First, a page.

Although divorce can be stressful and costly, the impact can be particularly devastating for children, especially if the non-custodial parent loses contact after the divorce is finalized. In some cases, loss of contact may be purposeful. A parent attempting to avoid paying child support might limit their interaction with their child and ex-spouse. A household dealing with extreme income limits could be particularly impacted by a support-owing parent ignoring a Virginia court child support order.
There are many reasons why a Virginia couple decides that it is time to get a divorce after they have been married for decades. For example, couples may realize they are not longer in love, they may want something more after the kids are all grown up or they may no longer feel the pressure to stay in an unhappy marriage. Regardless of the reason, getting a divorce as an older person can be particularly difficult.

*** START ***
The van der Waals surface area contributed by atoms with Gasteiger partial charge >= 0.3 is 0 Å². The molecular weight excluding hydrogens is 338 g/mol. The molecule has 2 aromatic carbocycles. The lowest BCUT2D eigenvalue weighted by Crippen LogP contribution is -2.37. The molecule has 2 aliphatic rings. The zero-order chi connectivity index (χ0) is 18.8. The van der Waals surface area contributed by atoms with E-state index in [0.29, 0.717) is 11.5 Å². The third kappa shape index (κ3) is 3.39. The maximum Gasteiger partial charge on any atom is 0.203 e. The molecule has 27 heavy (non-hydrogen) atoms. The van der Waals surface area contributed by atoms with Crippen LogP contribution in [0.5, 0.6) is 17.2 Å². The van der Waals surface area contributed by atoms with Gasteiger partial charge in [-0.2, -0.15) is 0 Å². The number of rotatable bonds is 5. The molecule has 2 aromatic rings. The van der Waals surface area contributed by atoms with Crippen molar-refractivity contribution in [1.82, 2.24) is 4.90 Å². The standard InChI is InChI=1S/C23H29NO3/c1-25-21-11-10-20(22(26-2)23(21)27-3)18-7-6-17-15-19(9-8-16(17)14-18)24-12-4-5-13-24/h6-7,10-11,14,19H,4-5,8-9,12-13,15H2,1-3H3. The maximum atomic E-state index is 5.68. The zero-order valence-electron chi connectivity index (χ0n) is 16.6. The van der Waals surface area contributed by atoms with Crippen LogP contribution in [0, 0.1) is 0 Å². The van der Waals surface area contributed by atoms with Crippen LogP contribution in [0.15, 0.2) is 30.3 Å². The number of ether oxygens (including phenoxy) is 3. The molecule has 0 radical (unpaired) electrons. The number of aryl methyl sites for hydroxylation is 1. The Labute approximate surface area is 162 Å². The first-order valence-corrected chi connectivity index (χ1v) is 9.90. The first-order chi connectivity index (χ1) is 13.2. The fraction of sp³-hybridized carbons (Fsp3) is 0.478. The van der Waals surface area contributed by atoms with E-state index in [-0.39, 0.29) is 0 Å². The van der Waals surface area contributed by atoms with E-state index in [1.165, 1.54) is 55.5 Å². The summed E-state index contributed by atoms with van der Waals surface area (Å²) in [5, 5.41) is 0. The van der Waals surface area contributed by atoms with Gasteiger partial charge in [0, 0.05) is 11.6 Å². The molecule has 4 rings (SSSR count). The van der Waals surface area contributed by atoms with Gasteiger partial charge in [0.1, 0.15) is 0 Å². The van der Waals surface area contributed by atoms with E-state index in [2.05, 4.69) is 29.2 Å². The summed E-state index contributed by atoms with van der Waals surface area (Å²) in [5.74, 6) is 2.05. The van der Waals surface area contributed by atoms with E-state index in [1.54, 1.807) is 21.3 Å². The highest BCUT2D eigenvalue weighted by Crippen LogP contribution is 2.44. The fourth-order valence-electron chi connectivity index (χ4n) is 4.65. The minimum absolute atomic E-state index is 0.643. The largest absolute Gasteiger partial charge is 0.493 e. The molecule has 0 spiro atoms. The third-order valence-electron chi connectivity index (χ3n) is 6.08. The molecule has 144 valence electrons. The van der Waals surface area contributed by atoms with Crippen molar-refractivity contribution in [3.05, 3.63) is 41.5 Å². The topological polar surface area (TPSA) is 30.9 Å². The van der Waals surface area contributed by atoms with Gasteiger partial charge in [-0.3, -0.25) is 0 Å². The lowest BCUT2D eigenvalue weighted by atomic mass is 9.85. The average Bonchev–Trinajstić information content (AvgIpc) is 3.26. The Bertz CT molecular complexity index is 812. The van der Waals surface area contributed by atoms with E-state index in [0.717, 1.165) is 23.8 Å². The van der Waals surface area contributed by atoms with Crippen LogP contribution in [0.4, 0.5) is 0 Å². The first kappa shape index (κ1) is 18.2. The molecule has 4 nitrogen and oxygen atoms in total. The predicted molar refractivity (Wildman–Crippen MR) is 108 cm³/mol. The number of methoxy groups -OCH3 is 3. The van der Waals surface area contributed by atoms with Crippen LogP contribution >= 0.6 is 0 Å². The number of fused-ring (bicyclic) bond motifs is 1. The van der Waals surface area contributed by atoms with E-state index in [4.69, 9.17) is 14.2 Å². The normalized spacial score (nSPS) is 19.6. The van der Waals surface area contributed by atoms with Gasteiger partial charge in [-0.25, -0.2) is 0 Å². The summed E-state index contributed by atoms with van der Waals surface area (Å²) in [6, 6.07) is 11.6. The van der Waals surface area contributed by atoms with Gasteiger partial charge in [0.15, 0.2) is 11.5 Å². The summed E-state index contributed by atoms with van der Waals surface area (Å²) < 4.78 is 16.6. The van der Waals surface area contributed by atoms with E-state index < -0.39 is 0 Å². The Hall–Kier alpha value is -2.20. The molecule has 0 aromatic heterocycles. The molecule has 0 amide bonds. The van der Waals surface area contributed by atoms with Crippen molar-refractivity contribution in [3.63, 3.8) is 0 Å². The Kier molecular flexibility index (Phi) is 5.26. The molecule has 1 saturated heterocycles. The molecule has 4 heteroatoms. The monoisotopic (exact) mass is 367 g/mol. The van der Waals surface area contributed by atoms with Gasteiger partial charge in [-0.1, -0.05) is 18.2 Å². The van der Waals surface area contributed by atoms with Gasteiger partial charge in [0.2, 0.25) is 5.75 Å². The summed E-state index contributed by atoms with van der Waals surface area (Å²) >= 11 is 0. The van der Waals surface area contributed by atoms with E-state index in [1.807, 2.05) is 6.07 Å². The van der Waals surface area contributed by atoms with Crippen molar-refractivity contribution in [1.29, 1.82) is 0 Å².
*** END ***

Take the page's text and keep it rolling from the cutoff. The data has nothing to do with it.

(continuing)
Virginia couples may not know that almost 40 percent of children are born to unmarried parents around the country every year. Only a small portion of the newborn children will live with both of their parents.
It's not uncommon for divorcing parents to have difficulty agreeing on a parenting plan. These challenges can become even worse if one person moves farther away and a new arrangement is needed. When making changes to a parenting plan, there are many pitfalls that each parent can avoid in order to reduce conflict and make things easier for the children.
Millennials in Virginia who are getting married and have family money or own businesses might want to consider putting a prenuptial agreement in place. According to the American Academy of Matrimonial Lawyers, the number of millennials who are using prenups is on the rise. More than half of the lawyers belonging to the organization said in a survey that they had seen an increase, and 64 percent of them reported that the increase happened during the past three years.